Friday, July 15, 2005

Review: Blink

This book read surprisingly quickly for what is basically a sociology text. It's really not very long, and it dissects a concept called the adaptive unconscious, which is described by the subtitle of the book, "The Power of Thinking Without Thinking". This is a trait that allows one to make snap decisions based on input that one is not even aware of.

The most striking example that Malcolm Gladwell gives is of a situation where the mind's ability to interpret facial expressions and body language failed, which is the case of Amadou Dialo, an innocent who was shot 41 times by NYC officers in a blind panic a few years back. In more subtle cases, he describes how corporations use packaging shapes and colors to influence consumers. It is definitely a book that provides food for thought, and surprisingly readable for a book dealing with such an abstract concept.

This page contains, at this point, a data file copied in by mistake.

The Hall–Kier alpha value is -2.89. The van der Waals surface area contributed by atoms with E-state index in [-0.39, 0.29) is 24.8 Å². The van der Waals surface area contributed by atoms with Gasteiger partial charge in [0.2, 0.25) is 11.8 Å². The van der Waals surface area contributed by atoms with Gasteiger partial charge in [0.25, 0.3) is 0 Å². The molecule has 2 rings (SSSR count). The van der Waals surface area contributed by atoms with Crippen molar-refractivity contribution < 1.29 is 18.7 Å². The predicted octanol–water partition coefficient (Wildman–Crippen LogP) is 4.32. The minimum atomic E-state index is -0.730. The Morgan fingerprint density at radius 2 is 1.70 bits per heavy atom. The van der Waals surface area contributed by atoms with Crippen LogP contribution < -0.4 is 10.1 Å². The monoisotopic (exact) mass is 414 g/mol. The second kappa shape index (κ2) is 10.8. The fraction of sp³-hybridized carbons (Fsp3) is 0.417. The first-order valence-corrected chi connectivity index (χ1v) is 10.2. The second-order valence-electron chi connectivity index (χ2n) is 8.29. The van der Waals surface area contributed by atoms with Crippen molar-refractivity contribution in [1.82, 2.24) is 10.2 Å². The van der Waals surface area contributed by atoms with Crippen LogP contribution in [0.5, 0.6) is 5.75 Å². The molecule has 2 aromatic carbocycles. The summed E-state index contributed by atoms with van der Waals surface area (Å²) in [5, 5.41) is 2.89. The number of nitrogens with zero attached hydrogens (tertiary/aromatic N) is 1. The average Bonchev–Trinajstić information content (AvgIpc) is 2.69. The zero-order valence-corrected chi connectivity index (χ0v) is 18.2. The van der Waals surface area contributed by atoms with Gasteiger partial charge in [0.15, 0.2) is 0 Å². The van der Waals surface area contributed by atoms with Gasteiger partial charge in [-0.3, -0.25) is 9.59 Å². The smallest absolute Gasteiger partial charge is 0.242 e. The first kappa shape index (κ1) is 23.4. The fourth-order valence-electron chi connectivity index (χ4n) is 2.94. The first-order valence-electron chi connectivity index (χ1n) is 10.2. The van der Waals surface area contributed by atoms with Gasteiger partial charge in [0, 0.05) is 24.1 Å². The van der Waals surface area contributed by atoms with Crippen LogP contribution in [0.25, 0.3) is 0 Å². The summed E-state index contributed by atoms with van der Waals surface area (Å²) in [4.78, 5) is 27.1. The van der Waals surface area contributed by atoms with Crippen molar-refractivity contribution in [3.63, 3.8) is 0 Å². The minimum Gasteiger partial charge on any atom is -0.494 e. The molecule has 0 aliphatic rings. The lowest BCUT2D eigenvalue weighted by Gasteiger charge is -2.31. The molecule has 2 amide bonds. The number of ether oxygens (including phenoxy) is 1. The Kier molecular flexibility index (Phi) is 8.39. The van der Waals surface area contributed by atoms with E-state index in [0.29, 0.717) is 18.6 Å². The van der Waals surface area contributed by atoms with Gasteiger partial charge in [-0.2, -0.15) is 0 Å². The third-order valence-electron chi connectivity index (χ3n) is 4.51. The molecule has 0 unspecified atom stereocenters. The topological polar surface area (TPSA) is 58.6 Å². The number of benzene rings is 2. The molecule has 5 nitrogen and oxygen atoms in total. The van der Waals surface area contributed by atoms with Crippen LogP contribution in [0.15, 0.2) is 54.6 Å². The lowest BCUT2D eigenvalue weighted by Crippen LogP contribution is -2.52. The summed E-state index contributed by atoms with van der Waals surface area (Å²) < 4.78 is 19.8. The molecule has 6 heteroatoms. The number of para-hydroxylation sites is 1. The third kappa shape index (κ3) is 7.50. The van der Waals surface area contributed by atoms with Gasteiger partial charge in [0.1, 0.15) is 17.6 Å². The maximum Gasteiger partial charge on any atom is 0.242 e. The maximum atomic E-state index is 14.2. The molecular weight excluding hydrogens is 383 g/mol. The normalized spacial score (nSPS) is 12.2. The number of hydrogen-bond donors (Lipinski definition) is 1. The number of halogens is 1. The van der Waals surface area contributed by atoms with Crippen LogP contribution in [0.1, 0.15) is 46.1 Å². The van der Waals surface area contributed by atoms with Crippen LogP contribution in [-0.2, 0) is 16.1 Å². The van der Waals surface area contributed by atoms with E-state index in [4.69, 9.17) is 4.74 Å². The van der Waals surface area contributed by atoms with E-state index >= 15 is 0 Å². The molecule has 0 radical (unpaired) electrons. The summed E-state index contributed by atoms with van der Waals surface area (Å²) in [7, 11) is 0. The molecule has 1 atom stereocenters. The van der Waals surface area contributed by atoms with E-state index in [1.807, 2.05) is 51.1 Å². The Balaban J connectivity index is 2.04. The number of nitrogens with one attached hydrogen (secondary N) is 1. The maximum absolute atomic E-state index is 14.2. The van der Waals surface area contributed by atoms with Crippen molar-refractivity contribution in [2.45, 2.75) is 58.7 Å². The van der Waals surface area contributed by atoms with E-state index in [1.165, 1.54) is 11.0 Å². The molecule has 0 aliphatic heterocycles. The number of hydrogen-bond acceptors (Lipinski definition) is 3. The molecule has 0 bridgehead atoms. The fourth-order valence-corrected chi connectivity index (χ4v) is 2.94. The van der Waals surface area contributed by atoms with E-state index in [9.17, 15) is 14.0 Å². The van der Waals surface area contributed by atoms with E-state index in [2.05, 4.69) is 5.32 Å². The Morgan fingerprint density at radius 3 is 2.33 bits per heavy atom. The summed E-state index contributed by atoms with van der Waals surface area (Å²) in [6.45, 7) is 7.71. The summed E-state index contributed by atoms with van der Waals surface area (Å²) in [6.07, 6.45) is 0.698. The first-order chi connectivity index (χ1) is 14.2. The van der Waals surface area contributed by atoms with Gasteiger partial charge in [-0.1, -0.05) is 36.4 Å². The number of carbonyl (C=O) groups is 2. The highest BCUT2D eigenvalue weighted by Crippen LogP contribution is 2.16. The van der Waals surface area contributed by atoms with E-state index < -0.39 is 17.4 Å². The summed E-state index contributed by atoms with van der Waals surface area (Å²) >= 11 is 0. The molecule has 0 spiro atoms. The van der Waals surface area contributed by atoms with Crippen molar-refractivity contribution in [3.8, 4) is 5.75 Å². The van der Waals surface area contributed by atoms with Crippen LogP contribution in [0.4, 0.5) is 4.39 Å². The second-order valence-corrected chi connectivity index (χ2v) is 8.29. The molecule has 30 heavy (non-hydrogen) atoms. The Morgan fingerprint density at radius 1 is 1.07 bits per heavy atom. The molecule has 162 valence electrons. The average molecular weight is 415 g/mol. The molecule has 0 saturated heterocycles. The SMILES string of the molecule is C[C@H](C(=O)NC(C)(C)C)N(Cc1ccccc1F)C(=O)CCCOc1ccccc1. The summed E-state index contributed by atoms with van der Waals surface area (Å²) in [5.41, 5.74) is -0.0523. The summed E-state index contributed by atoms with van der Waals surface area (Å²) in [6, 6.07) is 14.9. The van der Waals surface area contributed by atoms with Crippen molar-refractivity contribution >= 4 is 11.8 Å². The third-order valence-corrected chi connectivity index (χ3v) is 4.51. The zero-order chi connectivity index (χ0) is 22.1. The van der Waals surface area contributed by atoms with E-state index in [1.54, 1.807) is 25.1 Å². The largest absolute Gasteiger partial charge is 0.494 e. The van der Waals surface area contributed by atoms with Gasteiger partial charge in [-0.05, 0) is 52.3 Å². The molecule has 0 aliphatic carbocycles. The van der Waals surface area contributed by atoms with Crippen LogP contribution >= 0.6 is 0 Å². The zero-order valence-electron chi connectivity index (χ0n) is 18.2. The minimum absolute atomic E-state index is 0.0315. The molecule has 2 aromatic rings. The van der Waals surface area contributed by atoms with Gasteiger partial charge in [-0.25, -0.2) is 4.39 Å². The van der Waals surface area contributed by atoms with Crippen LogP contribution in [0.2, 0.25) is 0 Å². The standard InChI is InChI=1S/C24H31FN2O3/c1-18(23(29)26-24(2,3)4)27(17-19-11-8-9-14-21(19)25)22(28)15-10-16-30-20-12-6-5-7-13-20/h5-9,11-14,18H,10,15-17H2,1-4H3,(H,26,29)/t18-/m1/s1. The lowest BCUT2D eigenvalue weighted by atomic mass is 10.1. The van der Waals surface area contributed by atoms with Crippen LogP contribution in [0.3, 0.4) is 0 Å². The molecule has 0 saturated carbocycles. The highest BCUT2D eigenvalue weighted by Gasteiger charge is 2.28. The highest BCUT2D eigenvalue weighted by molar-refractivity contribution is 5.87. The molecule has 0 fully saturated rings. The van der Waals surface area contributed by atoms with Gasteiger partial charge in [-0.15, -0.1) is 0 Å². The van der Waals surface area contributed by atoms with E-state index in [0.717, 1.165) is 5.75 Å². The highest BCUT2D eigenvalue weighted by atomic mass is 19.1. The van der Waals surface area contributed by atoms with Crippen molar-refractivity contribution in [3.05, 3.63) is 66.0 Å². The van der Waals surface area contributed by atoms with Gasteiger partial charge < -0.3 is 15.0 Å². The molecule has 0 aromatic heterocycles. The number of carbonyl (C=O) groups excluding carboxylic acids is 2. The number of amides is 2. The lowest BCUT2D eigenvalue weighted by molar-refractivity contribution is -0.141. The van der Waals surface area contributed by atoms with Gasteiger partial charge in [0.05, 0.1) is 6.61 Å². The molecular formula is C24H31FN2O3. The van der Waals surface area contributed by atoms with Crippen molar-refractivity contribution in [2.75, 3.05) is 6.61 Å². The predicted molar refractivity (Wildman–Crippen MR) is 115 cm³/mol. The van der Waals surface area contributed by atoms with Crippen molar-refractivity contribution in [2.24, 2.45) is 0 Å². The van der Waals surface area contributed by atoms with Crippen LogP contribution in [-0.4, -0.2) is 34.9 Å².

And not one to miss an opportunity for subtle digs, the military exercise chapter is frightening -- when faced with unconventional tactics during war games that cost them victory, the powers that be call a "do over" and handicap their faux renegade general so that they can predict the outcome. Given that this occurred back in 2000 according to the book, it's easy to see how the US military can apparently be taken off guard.

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